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Trump (falsely) thinks he's found proof of Obama failing to be 'great'

Obama didn't hand Trump dozens of judicial vacancies, including a seat on the U.S. Supreme Court; Mitch McConnell did.
U.S.  President Obama meets with President-elect Trump in the White House Oval Office in Washington
U.S. President Barack Obama (R) meets with President-elect Donald Trump to discuss transition plans in the White House Oval Office in Washington, U.S.,...

Donald Trump wasn't asked about Barack Obama or judicial nominees during a brief Q&A with reporters yesterday, but the Republican shared some notable thoughts on the subject anyway.

"President Obama gave me a beautiful birthday present when he gave me 138 judges that weren't approved. And, frankly, how do you consider that being a great president when you hand to the opposition 138 slots of federal judges, including appellate court judges and one Supreme Court judge?"

Yes, Trump has heard quite enough about his predecessor being great, and he thinks he's uncovered some evidence to the contrary. If Obama were truly great, the argument goes, he wouldn't have left a bunch of vacancies on the federal judiciary for his Republican successor to fill with young, far-right ideologues.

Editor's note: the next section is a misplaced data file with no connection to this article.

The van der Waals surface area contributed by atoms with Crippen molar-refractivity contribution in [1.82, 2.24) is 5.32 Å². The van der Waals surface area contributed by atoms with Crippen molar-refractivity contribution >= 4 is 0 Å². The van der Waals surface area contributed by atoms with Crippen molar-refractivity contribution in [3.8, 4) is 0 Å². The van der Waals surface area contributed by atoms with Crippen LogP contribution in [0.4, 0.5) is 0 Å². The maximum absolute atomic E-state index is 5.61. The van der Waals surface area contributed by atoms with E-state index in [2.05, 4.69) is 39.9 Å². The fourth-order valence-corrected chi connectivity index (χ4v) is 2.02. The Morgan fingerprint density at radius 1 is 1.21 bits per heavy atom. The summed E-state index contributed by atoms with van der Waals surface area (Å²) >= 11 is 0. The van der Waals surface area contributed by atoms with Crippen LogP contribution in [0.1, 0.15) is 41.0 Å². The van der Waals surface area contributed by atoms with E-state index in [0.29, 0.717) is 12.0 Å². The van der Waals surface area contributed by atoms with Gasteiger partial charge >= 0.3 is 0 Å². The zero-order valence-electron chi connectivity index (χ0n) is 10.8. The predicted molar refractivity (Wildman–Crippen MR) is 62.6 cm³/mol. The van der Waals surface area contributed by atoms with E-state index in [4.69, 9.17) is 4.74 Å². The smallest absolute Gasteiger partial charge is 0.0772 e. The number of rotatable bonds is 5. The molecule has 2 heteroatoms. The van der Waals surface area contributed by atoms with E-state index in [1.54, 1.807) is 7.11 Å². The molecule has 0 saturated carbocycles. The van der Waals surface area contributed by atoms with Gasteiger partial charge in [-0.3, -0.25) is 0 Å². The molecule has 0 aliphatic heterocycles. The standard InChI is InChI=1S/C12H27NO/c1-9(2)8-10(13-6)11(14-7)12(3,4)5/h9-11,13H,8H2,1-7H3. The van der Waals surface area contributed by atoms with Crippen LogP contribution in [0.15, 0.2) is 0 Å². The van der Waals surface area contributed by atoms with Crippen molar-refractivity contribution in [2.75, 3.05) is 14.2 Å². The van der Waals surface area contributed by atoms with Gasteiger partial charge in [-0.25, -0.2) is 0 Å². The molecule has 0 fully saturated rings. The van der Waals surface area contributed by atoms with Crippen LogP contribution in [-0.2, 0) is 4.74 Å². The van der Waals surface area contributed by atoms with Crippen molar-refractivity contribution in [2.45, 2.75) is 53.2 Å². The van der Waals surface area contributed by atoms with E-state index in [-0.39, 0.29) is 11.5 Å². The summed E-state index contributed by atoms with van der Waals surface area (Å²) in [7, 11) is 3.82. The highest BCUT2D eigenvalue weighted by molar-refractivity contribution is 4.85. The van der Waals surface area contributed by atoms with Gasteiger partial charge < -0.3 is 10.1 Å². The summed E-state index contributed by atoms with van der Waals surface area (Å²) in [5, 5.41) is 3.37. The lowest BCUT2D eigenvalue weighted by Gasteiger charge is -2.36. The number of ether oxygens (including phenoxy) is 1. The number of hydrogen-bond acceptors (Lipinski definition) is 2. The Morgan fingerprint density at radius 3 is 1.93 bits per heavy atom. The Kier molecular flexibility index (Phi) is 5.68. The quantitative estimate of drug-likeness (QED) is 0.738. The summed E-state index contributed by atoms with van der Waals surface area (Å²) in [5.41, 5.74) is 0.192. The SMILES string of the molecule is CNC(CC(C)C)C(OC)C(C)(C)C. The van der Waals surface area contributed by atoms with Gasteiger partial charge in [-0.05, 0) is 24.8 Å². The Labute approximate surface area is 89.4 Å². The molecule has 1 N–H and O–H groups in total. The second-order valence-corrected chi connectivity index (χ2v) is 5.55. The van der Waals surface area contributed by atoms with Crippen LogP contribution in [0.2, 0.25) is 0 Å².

Trump has made comments like these several times before, suggesting he's genuinely baffled. In his mind, Obama must've been outrageously incompetent to simply leave all of these vacancies on the federal bench.

It's at about this point that some of the folks that I know who worked in the Obama White House start having aneurysms.

Obama didn't hand Trump dozens of judicial vacancies, including a seat on the U.S. Supreme Court; Mitch McConnell did.

For the first six years of the Democratic administration, GOP senators did everything they could to slow, block, and obstruct the judicial confirmation process, exploiting every procedure, abusing every rule, and in some cases, making up new rules that didn't exist.

In the final two years of the Obama era, when Republicans were in the majority, McConnell brought the confirmation process to a halt altogether. That included leaving a vacancy on the U.S. Supreme Court open for nearly a year -- at a time in which several GOP senators said they were prepared to keep that vacancy unfilled for an additional four years in the event of another Democratic White House victory.

This isn't evidence of Obama failing to be great; it's evidence of Mitch McConnell and his Republican brethren engaging in an abuse without precedent in the American tradition. The fact that Trump seems wholly unaware of these details suggests he was paying even less attention to current events before his election than he does now.